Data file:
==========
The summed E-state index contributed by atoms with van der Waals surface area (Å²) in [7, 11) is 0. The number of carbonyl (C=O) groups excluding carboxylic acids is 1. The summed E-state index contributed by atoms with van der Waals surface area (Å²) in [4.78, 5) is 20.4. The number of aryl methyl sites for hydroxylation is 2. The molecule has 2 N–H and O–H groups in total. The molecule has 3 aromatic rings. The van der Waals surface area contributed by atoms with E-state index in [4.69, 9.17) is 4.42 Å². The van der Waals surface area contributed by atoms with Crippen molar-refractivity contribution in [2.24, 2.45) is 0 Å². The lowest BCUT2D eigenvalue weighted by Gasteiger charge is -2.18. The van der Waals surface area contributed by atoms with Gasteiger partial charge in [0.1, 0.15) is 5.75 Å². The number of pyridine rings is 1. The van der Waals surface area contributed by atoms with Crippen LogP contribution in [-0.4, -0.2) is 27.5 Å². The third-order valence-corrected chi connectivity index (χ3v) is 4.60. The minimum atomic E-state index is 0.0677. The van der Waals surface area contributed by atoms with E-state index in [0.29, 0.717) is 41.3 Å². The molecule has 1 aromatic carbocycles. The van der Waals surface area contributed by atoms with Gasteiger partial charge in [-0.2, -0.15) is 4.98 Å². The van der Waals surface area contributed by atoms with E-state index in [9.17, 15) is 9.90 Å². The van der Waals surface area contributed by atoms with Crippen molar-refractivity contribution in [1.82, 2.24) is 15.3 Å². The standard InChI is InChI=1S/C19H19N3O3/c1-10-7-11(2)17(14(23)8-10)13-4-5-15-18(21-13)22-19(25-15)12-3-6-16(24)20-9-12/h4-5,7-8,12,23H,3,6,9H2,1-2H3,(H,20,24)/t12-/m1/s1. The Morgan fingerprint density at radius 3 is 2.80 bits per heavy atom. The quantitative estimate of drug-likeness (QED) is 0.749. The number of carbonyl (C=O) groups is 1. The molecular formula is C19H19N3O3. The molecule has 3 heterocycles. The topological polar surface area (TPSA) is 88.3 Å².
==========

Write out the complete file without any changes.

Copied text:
The summed E-state index contributed by atoms with van der Waals surface area (Å²) in [7, 11) is 0. The number of carbonyl (C=O) groups excluding carboxylic acids is 1. The summed E-state index contributed by atoms with van der Waals surface area (Å²) in [4.78, 5) is 20.4. The number of aryl methyl sites for hydroxylation is 2. The molecule has 2 N–H and O–H groups in total. The molecule has 3 aromatic rings. The van der Waals surface area contributed by atoms with E-state index in [4.69, 9.17) is 4.42 Å². The van der Waals surface area contributed by atoms with Crippen molar-refractivity contribution in [2.24, 2.45) is 0 Å². The lowest BCUT2D eigenvalue weighted by Gasteiger charge is -2.18. The van der Waals surface area contributed by atoms with Gasteiger partial charge in [0.1, 0.15) is 5.75 Å². The number of pyridine rings is 1. The van der Waals surface area contributed by atoms with Crippen LogP contribution in [-0.4, -0.2) is 27.5 Å². The third-order valence-corrected chi connectivity index (χ3v) is 4.60. The minimum atomic E-state index is 0.0677. The van der Waals surface area contributed by atoms with E-state index in [0.29, 0.717) is 41.3 Å². The molecule has 1 aromatic carbocycles. The van der Waals surface area contributed by atoms with Gasteiger partial charge in [-0.2, -0.15) is 4.98 Å². The van der Waals surface area contributed by atoms with E-state index in [9.17, 15) is 9.90 Å². The van der Waals surface area contributed by atoms with Crippen molar-refractivity contribution in [1.82, 2.24) is 15.3 Å². The standard InChI is InChI=1S/C19H19N3O3/c1-10-7-11(2)17(14(23)8-10)13-4-5-15-18(21-13)22-19(25-15)12-3-6-16(24)20-9-12/h4-5,7-8,12,23H,3,6,9H2,1-2H3,(H,20,24)/t12-/m1/s1. The Morgan fingerprint density at radius 3 is 2.80 bits per heavy atom. The quantitative estimate of drug-likeness (QED) is 0.749. The number of carbonyl (C=O) groups is 1. The molecular formula is C19H19N3O3. The molecule has 3 heterocycles. The topological polar surface area (TPSA) is 88.3 Å².